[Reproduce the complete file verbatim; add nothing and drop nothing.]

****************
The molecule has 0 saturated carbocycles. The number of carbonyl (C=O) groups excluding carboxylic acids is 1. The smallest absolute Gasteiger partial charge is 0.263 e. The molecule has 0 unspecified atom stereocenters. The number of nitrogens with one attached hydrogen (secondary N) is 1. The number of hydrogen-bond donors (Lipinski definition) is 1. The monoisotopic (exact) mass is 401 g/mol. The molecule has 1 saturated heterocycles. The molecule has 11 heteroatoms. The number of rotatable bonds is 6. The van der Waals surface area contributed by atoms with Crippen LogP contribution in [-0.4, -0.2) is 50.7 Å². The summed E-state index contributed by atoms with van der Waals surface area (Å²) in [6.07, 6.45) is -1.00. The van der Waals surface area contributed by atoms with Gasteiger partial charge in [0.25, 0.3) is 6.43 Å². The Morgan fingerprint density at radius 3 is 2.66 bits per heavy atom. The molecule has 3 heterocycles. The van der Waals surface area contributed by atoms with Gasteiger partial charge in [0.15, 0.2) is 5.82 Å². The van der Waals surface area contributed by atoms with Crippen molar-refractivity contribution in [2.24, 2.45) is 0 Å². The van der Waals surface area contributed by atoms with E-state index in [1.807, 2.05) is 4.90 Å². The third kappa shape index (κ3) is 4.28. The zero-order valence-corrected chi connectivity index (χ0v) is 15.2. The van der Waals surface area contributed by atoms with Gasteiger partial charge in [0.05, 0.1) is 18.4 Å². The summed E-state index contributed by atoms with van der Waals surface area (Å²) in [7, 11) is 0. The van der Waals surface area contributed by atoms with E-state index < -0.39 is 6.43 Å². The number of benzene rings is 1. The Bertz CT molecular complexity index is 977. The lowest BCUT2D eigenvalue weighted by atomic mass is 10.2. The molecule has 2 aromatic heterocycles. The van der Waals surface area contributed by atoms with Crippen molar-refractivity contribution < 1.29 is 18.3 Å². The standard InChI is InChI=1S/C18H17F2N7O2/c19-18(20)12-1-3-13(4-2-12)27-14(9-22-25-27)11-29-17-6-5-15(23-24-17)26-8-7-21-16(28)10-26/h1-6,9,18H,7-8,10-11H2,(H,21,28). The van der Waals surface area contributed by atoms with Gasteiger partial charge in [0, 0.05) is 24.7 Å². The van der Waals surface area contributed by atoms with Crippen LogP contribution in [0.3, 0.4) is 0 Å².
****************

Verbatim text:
The molecule has 0 saturated carbocycles. The number of carbonyl (C=O) groups excluding carboxylic acids is 1. The smallest absolute Gasteiger partial charge is 0.263 e. The molecule has 0 unspecified atom stereocenters. The number of nitrogens with one attached hydrogen (secondary N) is 1. The number of hydrogen-bond donors (Lipinski definition) is 1. The monoisotopic (exact) mass is 401 g/mol. The molecule has 1 saturated heterocycles. The molecule has 11 heteroatoms. The number of rotatable bonds is 6. The van der Waals surface area contributed by atoms with Crippen LogP contribution in [-0.4, -0.2) is 50.7 Å². The summed E-state index contributed by atoms with van der Waals surface area (Å²) in [6.07, 6.45) is -1.00. The van der Waals surface area contributed by atoms with Gasteiger partial charge in [0.25, 0.3) is 6.43 Å². The Morgan fingerprint density at radius 3 is 2.66 bits per heavy atom. The molecule has 3 heterocycles. The van der Waals surface area contributed by atoms with Gasteiger partial charge in [0.15, 0.2) is 5.82 Å². The van der Waals surface area contributed by atoms with Crippen molar-refractivity contribution in [2.24, 2.45) is 0 Å². The van der Waals surface area contributed by atoms with E-state index in [1.807, 2.05) is 4.90 Å². The third kappa shape index (κ3) is 4.28. The zero-order valence-corrected chi connectivity index (χ0v) is 15.2. The van der Waals surface area contributed by atoms with Gasteiger partial charge in [0.05, 0.1) is 18.4 Å². The summed E-state index contributed by atoms with van der Waals surface area (Å²) in [7, 11) is 0. The van der Waals surface area contributed by atoms with E-state index < -0.39 is 6.43 Å². The number of benzene rings is 1. The Bertz CT molecular complexity index is 977. The lowest BCUT2D eigenvalue weighted by atomic mass is 10.2. The molecule has 2 aromatic heterocycles. The van der Waals surface area contributed by atoms with Crippen molar-refractivity contribution < 1.29 is 18.3 Å². The standard InChI is InChI=1S/C18H17F2N7O2/c19-18(20)12-1-3-13(4-2-12)27-14(9-22-25-27)11-29-17-6-5-15(23-24-17)26-8-7-21-16(28)10-26/h1-6,9,18H,7-8,10-11H2,(H,21,28). The van der Waals surface area contributed by atoms with Gasteiger partial charge in [0, 0.05) is 24.7 Å². The van der Waals surface area contributed by atoms with Crippen LogP contribution in [0.3, 0.4) is 0 Å².